Jason Mraz: He's Ours

Chris Azzopardi

Jason Mraz
7 p.m. Sept. 16
EMU Convocation Center
799 N. Hewitt Road, Ypsilanti

Jason Mraz is all love, because even when the wordplay-toying troubadour isn't singing about it, he's spreading it. To everyone.
Since the hipster launched his career eight years ago with "Waiting for My Rocket to Come," he's been an outspoken gay rights supporter – maybe even more (sexually "open-minded," as he told us). But Mraz is also remarkably talented: How else do you hold a record for most weeks on the singles chart – ever? But, for 76 weeks, there he was with "I'm Yours," off his latest studio album, 2008's "We Sing. We Dance. We Steal Things."
As the singer-songwriter readies his upcoming release, due next year, he's working out the new material on the road, stopping at 7 p.m. Sept. 16 in Ypsilanti. We stole a few minutes with Mraz, 33, to chat about the new tunes, his Bjork-loving inner girl, being a gay rights activist and how, sometimes, he walks around naked.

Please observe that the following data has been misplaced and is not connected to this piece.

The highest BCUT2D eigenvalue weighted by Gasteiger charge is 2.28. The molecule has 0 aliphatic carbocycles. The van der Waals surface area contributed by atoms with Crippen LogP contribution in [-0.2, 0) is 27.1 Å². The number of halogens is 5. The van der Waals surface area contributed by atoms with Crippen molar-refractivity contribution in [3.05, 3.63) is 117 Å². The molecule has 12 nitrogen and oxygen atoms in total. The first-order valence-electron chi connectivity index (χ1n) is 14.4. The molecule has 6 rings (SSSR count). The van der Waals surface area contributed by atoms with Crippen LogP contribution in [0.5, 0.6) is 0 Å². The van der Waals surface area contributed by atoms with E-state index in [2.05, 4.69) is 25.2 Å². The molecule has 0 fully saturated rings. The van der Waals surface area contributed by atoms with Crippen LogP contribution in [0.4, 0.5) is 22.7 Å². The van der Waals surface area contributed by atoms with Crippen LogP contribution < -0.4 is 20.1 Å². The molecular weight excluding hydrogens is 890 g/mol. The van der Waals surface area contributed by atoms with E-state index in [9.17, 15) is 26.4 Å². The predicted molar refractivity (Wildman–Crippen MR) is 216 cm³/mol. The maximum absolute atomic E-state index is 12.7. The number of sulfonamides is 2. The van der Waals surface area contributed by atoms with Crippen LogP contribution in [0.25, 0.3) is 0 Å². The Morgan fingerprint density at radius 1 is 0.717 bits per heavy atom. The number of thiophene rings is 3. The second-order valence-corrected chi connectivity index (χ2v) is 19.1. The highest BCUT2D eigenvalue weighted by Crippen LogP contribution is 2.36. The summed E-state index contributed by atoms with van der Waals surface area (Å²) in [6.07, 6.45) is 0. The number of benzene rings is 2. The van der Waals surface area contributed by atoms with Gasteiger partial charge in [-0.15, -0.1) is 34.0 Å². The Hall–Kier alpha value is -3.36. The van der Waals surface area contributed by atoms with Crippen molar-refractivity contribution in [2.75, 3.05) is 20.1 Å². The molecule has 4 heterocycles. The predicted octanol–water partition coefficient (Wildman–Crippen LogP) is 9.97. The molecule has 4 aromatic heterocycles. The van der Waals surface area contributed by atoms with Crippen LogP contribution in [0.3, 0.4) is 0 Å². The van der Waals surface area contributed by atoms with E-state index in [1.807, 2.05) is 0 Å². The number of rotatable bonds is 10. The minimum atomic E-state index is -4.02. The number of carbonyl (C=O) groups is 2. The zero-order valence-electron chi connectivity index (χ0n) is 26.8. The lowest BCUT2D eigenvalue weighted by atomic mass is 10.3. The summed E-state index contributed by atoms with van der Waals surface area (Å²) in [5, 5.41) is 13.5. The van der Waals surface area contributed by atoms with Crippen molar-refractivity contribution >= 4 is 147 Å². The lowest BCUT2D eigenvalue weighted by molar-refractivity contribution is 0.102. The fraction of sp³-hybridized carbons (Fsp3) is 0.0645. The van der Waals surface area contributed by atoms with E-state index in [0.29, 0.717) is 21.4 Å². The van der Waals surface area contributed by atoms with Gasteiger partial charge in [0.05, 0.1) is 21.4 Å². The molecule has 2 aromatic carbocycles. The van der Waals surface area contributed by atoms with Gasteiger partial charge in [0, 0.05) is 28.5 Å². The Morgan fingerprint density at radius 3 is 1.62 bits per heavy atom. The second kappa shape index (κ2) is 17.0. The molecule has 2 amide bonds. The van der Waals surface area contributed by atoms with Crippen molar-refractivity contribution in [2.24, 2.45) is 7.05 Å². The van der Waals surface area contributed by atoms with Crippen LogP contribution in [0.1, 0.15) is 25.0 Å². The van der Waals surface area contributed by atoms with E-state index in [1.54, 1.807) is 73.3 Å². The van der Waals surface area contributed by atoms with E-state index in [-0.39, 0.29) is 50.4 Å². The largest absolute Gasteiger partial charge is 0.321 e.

Word is there's lots of love on this upcoming album. What kind of love – romantic? bromantic? gay?
You know, "The Love Album" was actually a working title for this record, and it's still in the running. Love is always a recurring theme in my work. I feel like everything I try to create is to reveal a blessing from a hardship or just to add more positive articulation to a situation or the current state of the world. Optimism has always been my genre – so yeah, it's bro love, it's love for all, it's equality.

You've said your songwriting tends to have a feminine sensibility about it. Are you tapping into your inner girl for these songs?
Um – maybe. As a songwriter, my inner girl is Bjork. And I know that sounds weird – we're nothing alike – but I love her singing style, and that's what pushes me over the top as a singer.
The inner feminine in my songwriterness is nothing more than keeping a diary (laughs). Whenever I open up that thing and start scribbling in it, I feel like a 12-year-old girl.

Do you have a special pen?
You know what, I get attached to pens, I do. And then I always get upset when I lose them.

You should get Bjork onboard for this gay rights song you're interested in doing with Elton John. You three, what do you say?
Yeah! That's not a bad idea.

Has that song reached Elton yet?
It hasn't. I went to his Oscar party and I had the flu. I couldn't talk without coughing, so I chose to just sit there tight-lipped because I didn't want to cough on anybody's face and be repulsive. But if anything, I got a little face time and I'm going to see him again in October, so hopefully!

You've been incredibly outspoken about gay rights. How did you get involved in the fight, including Cyndi Lauper's Give a Damn campaign?